BOB the PAINTER’S CHECKLIST – Circa 2014 *

  1. Application and completion of all aspects of painting trade functions.
  2. Repair and maintenance of assortment of painting tools and equipment.
  3. Basic property maintenance, repair and replacement: carpentry, drywall, electrical, HVAC, mechanical, plumbing, tile work, etc.
  4. Customer service – team, guest, visitor, stakeholder, community.
  5. Team building – including mentoring and support.
  6. Communication – oral, written, mobile, hand-held, telecom.
  7. Computer and multi-media operations – software, data, ISP, networking.
  8. Estimating, purchasing, budgeting, cost-containment.
  9. Presentations and meetings; training and education; career development.
  10. Recordkeeping, data entry, justification, filing, and reporting.
  11. Shop management – including inventory control, and safe disposal.
  12. Compliance and standards-bearing: MSDS, OSHA, EPA, ADA, HAZMAT, UBC.
  13. Departmental and organizational transitioning and reconfiguring.
  14. Troubleshooting and problem-solving – promptly, effectively, safely.
  15. Community and global relations – public relations and volunteerism.

* This checklist gets modified at least once a year – and as needed during the year.

We must be open to and excited about change. In every area of our own jobs, as well as those of others.

It is a great time to be a painter and decorator. The opportunities for learning, growth, advancement, and diversity are tremendous.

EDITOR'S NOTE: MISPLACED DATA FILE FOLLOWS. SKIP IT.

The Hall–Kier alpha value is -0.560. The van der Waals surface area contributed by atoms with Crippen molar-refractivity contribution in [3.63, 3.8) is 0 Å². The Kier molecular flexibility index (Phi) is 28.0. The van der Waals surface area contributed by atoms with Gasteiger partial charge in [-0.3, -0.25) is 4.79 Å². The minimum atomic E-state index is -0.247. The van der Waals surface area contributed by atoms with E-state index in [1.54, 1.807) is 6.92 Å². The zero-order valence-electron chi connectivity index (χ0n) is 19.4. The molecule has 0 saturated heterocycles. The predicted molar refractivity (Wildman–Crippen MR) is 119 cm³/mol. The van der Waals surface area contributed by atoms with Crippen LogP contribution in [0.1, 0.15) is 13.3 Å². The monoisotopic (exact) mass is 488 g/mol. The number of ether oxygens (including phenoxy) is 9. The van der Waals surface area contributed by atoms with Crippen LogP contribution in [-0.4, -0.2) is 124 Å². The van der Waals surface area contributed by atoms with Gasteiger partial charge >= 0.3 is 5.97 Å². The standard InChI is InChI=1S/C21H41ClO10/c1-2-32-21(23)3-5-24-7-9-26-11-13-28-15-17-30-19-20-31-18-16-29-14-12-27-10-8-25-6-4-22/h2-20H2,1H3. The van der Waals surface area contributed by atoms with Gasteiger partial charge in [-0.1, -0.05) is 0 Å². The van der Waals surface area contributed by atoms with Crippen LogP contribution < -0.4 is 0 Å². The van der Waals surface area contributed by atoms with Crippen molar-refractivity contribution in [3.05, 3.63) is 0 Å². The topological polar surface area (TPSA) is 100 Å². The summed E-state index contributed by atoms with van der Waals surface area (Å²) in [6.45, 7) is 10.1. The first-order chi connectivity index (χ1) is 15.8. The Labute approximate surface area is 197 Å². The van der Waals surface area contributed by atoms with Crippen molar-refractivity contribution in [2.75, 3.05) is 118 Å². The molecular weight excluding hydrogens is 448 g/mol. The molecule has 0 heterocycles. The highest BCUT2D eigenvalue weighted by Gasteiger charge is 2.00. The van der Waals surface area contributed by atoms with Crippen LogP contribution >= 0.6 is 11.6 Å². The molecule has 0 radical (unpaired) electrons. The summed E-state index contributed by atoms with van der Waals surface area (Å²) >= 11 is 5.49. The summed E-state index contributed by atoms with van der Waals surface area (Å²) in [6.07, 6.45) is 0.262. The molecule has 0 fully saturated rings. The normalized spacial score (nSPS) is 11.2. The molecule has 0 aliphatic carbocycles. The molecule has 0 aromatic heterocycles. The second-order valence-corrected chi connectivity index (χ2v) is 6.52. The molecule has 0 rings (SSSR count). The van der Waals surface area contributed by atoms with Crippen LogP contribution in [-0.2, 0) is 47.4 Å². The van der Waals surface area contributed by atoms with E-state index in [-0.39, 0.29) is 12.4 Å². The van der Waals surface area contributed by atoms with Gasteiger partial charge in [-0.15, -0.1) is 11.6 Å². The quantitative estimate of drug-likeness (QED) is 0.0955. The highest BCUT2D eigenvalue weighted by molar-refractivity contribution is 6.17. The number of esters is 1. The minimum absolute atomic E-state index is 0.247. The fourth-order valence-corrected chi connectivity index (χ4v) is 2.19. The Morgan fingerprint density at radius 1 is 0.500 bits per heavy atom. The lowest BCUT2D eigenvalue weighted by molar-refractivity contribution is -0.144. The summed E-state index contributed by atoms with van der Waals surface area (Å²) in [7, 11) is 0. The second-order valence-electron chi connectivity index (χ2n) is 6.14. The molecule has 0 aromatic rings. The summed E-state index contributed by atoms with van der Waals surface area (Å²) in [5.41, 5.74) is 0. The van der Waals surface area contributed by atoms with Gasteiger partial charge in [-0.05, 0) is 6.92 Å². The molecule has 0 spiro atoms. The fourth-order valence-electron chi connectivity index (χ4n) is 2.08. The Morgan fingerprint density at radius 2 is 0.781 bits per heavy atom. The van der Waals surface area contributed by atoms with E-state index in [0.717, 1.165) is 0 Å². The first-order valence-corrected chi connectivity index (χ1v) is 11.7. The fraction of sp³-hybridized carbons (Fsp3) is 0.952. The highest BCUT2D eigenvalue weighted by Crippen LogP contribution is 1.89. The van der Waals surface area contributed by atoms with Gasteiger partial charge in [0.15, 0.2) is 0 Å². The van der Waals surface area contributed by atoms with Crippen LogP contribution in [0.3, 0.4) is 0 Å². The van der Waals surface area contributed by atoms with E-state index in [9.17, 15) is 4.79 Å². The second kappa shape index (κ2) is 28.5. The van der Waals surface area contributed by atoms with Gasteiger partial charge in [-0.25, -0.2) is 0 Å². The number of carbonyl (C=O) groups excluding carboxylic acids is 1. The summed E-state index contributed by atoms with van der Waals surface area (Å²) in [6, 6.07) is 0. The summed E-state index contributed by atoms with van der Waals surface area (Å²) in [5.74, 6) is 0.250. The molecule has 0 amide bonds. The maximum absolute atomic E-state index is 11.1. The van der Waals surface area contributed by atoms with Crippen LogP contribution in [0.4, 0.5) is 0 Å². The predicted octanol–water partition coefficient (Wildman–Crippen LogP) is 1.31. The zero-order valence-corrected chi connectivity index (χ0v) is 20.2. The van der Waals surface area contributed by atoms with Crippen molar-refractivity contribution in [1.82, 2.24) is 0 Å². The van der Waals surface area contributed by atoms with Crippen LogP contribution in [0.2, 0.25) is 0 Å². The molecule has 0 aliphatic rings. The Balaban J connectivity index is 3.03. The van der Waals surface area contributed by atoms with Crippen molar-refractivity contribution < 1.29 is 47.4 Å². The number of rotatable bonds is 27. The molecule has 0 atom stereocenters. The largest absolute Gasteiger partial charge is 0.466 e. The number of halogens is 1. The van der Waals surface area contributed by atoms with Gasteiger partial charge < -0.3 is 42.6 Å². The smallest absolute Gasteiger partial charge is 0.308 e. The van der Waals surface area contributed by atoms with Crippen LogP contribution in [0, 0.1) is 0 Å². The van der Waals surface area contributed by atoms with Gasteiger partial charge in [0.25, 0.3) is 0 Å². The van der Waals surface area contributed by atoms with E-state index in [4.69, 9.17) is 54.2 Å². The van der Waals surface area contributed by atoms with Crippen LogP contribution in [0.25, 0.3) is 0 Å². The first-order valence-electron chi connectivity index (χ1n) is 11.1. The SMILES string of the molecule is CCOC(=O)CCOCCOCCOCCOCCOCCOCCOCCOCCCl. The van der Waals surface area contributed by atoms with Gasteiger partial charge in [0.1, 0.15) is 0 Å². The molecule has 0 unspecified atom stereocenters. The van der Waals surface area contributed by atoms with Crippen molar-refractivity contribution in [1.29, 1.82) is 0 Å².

* * * * * * * * * * * * * *

“Often, capability is a matter of being willing to do what’s needed when needed – and being able to anticipate what will be needed!” RDH        Thanks for visiting “Painting with Bob.”

Furniture Recycling: How to Ensure Optimal Finishing Results

The recycling and refinishing of any furniture piece depends upon its overall condition. Check your piece very carefully – in full light!

Is the frame solid, and even? Are all of the legs, or feet, in good condition – no big cracks or breaks? Is the piece free of any damage or infestation from mold, mildew, termites, carpenter ants, etc? Are there any signs of water damage – eg. warping, peeling layers of wood?


1. Assess your skills and abilities. Have you ever repaired anything? How handy are you with hand and power tools like screwdrivers, pliers, sanders, drills, and saws?

The number of projects, and the result of each, will show your understanding of tool use. No one can be fooled here. Not even the recycler himself or herself.

2. Rate your patience level. Is it up there with the fine craftspersons that are recognized, and well-paid, for their expertise, workmanship, and fine detailing? Is it down there with the “who’s that again” beginner hobbyists? Or is it somewhere in the middle, with touches on both ends?

In my experience, members in the first group tend to be patient overall, yet “impatient in their practice.” And, this adaptability helps them to persevere, until their projects are done to perfection. Those that you’ve never heard of or seen haven’t got that far yet.

That said, when choosing a furniture piece to recycle, be certain that you have enough patience and perseverance to do a quality job.

Here’s a short list for achieving the smoothest finish possible…